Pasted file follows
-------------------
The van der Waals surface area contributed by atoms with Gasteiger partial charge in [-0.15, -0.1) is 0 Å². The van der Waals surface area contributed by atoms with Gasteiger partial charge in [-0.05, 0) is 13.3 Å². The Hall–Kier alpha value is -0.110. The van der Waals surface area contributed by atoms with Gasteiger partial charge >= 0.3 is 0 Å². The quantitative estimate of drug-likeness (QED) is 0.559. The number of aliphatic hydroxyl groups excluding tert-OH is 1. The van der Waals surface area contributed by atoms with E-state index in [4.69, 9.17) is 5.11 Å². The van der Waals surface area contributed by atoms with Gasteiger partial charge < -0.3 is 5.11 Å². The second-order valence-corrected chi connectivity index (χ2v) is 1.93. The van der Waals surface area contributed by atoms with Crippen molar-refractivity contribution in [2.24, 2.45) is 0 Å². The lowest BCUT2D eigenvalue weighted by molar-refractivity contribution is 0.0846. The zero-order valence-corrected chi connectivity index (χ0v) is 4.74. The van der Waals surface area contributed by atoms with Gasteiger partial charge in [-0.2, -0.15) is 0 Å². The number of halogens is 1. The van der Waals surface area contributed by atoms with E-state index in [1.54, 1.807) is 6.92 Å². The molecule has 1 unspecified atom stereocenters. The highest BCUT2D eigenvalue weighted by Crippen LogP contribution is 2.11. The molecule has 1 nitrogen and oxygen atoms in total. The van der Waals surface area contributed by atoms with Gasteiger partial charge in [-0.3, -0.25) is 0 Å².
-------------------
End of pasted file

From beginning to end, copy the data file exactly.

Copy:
The van der Waals surface area contributed by atoms with Gasteiger partial charge in [-0.15, -0.1) is 0 Å². The van der Waals surface area contributed by atoms with Gasteiger partial charge in [-0.05, 0) is 13.3 Å². The Hall–Kier alpha value is -0.110. The van der Waals surface area contributed by atoms with Gasteiger partial charge >= 0.3 is 0 Å². The quantitative estimate of drug-likeness (QED) is 0.559. The number of aliphatic hydroxyl groups excluding tert-OH is 1. The van der Waals surface area contributed by atoms with E-state index in [4.69, 9.17) is 5.11 Å². The van der Waals surface area contributed by atoms with Gasteiger partial charge < -0.3 is 5.11 Å². The second-order valence-corrected chi connectivity index (χ2v) is 1.93. The van der Waals surface area contributed by atoms with Crippen molar-refractivity contribution in [2.24, 2.45) is 0 Å². The lowest BCUT2D eigenvalue weighted by molar-refractivity contribution is 0.0846. The zero-order valence-corrected chi connectivity index (χ0v) is 4.74. The van der Waals surface area contributed by atoms with Gasteiger partial charge in [-0.2, -0.15) is 0 Å². The number of halogens is 1. The van der Waals surface area contributed by atoms with E-state index in [1.54, 1.807) is 6.92 Å². The molecule has 1 unspecified atom stereocenters. The highest BCUT2D eigenvalue weighted by Crippen LogP contribution is 2.11. The molecule has 1 nitrogen and oxygen atoms in total. The van der Waals surface area contributed by atoms with Gasteiger partial charge in [-0.3, -0.25) is 0 Å².